The traffic light turned green. But, not a single vehicle moved. All the drivers were busy texting on their phones. It took a little while and a lot of honking to get the traffic moving.
This scene isn’t very uncommon, is it? Nowadays, you see more public service ads like AT & T warning you against texting while driving than being drunk at the wheel.
You also seeing people waiting at Elevators staring at their phone, not bothering to say “hallo” to others or getting down on wrong floors? Last week, I got down to the 4th floor instead of 6th floor and was searching my office and realized I was staring too much my iPhone.
This shows the ubiquity of the mobile handset and the entire technology ecosystem that has changed our behaviour in very drastic ways.
Social, Mobile, Analytics and Cloud – SMAC – as it is known, has permeated everything from our interpersonal behaviour, to personal care, to complex power systems, to how large-scale manufacturing is being managed. You communicate more through text via social or messaging apps than you do using verbal/non-verbal speech or gestures. Your toothbrush or electric shaver is capturing and transmitting your dental data or skin health using Internet of Things (IoT) technology. Your wearable all-purpose device tracks your critical health parameters and sends it to your doctor, and probably your insurance company, via the cloud. Your electricity consumption is digitally measured, metered and you are prompted to power down your home lights if you’ve forgotten to do so before leaving home.
Welcome to a futuristic world where everything you do is linked some way or the other to the internet, and is tracked, measured, and fed back into the system. While this opens up privacy concerns, it is still fascinating what one can do with an astute use of such technology.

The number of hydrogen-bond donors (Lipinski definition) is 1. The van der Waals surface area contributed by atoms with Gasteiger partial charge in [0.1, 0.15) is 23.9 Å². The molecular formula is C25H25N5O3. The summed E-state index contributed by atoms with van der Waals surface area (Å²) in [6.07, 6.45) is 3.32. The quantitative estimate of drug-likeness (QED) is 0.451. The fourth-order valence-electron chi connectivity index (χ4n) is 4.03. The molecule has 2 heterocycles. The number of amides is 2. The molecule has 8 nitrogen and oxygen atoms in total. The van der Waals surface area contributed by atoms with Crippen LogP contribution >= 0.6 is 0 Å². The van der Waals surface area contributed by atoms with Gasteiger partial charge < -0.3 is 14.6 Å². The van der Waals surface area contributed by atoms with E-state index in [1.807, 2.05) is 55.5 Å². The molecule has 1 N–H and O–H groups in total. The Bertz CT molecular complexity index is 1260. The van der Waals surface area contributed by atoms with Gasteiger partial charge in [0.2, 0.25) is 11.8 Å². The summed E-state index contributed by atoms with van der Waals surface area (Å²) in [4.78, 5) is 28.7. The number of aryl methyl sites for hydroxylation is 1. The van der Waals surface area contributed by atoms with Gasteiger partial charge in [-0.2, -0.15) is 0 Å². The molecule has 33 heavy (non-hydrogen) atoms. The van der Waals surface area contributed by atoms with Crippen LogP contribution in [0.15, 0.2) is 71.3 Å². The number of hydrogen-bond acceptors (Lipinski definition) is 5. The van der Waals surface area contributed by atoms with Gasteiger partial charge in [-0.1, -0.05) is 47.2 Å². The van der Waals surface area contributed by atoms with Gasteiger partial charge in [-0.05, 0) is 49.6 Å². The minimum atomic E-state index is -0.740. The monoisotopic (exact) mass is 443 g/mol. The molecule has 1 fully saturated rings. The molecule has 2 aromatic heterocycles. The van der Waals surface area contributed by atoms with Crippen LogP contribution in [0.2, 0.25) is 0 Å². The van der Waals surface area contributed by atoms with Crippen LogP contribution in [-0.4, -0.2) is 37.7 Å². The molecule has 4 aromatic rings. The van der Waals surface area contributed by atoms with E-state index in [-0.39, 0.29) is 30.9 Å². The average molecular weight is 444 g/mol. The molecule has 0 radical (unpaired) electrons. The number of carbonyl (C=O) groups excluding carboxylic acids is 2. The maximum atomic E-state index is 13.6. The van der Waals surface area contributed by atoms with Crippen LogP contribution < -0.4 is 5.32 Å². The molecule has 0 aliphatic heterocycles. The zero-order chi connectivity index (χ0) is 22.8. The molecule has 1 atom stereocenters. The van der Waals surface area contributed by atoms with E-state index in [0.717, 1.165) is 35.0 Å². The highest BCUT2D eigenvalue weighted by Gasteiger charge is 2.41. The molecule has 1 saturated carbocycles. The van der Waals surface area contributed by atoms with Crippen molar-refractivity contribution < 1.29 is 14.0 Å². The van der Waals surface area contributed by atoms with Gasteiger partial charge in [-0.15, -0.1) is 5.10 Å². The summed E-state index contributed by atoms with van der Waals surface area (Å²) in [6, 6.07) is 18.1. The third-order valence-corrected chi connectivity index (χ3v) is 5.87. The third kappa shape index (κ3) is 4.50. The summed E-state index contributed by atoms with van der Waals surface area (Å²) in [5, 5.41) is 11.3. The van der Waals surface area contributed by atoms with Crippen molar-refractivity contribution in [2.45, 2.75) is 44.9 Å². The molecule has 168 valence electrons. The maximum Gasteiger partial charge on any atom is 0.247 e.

You may ask the question, so what? How does this really affect or alter the manufacturing process, or to put it broadly, the product life cycle? Doesn’t a product still have to go through the rigors of a step-by-step process?
What we often don’t realize is that technology and the human adaptation of it has changed the definition of a product considerably. For example, while a toothbrush is still a toothbrush, a device that cleans teeth, a connected toothbrush is a source of rich user data, which feed in to intelligence about user habits, consumption patterns, material wear-and-tear and give inputs to product specifications.
To add to this, there is significant learning that can picked up from unstructured data, such as conversations in social media or messaging apps. This is particularly relevant when it comes to unfelt needs or tapping human desires, rather than finite product related information.
In any organization which is serious about negotiating the drastic tech-influenced change in consumer habits, digital PLM has a significant role to play. Digitization is adapted rapidly by consumers, and change is rapidly replicated. In fact, you could say that it is contagious. User habits change before a corporation or even society can react to it – a good case in example is the rapid adaption of Uber and the pushback by traditional cab unions and governments the world over.
A foundation of cloud, apps, mobile technology, big data and even social media can enable manufacturers to introduce more innovative products and services – thus enabling innovative business models based on bundled costs and consumption-based pricing.
It is apparent that an organization has to be lithe and adaptive, and digitization of PLM is an essential step in this transformation.